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She's arrived: the new normal Barbie doll with curves, ambition and stick-on cellulite

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An American artist turned toy-maker has created a "normal Barbie" complete with an average BMI, a realistic wardrobe and stick-on acne, scars and stretch marks to combat the "divas, princesses, and mermaids" that dominate the children's doll market.

Nickolay Lamm used a crowd-funding project and US government health data to make the brown-haired Lammily doll, which reflects what Barbie would actually look like if she had the measurements of an average 19-year-old woman’s body.

To drive home the point, he also edited a video (below), which shows how Lammily's body would change if she were made into an average fashion doll.

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The Lammily doll

 Lamm was driven to create the doll partly because of his own negative body image as a teen growing up.

"Lammily’s instant popularity was largely driven by a concern for body image," he said in a statement on his website. "I believe this issue is of great magnitude. I myself have lived through my share of insecurities. Back in high school, I starved myself and exercised to exhaustion to have a set of six-pack abs. After achieving my desired BMI, I looked and felt terrible. This experience taught me to keep things in perspective. Every one of our bodies is different, so we should not be aspiring to some idealized standard.

"When I look at current fashion dolls, I’m reminded of my experience in high school... I’m reminded that there are some things that are just a mirage and not worth emulating. Moreover, I’m reminded that there is beauty in embracing all the aspects of who you are, and in staying true to you."

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Lammily's stick-on cellulite

With the concept of the doll revolving around being true to yourself, Lammily also has an average wardrobe and accessories that reflect her many different facets - such as gardening or book-reading.

"I want Lammily’s accessories to be reflective of real life in miniature form. I envision her reading books that inform and playing instruments that educate on the sounds and intricacies of music," says Lamm. "I see her constructing her own home, cultivating her own garden while learning about the wonders of plants and vegetables and eating these nourishing and healthy foods. All of these aspects are authentic, and can be complimented with an online world where children can explore these realities in depth."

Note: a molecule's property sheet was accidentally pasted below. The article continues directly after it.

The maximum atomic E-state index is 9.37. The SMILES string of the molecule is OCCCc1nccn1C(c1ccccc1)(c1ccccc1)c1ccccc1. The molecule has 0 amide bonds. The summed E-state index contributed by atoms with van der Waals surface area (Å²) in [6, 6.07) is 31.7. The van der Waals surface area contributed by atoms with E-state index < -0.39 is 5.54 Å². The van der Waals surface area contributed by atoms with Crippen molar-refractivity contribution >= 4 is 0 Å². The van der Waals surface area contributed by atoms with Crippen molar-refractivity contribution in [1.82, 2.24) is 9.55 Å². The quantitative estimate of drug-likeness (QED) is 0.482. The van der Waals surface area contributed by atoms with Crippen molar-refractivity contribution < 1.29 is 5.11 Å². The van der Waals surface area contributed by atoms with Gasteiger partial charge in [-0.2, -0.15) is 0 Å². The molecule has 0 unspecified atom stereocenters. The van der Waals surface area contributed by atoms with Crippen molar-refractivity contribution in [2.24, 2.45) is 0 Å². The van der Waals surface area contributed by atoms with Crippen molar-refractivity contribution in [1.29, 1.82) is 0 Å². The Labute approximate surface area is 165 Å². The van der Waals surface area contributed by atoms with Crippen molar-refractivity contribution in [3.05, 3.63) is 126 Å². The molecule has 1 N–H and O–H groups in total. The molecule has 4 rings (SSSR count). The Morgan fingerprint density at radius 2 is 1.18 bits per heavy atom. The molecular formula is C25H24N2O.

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The graphic designer has also created a series of realistic stickers which can be added to the doll, including cellulite, scars, moles, freckles, acne and the ability to blush.

"I wanted to show that reality is cool," Lamm says. "And a lot of toys make kids go into fantasy, but why don’t they show real life is cool? It’s not perfect, but it’s really all we have. And that’s awesome."

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The doll is being marketed for $24.99 (£16) and will hit the US market in time for Christmas (see the website to ask about international orders). The stickers will be rolled out in January.

Lamm aims to extend the Lammily doll in the future to include different ethnicities and different healthy body shapes, along with special edition toys based on inspirational role models from the world of sports, actors and world leaders. And, of course, a line of male dolls.

He told the Washington Post his "normal Ken" will likely be a little balding and chunky round the middle.

"Lammily represents the idea of being true to yourself in a world that too often convinces us to pursue an unattainable fantasy. Join me in promoting the beauty of reality," he says.

Watch the video of Lammily morphing into an average fashion doll, below.

What do you think? Is it a good thing to have a doll that finally reflects reality? Could the concept be taken further? Or should children's toys remain in the realm of fantasy? Let us know your thoughts in the comments section below. 

Photos: Nikolay Lamm

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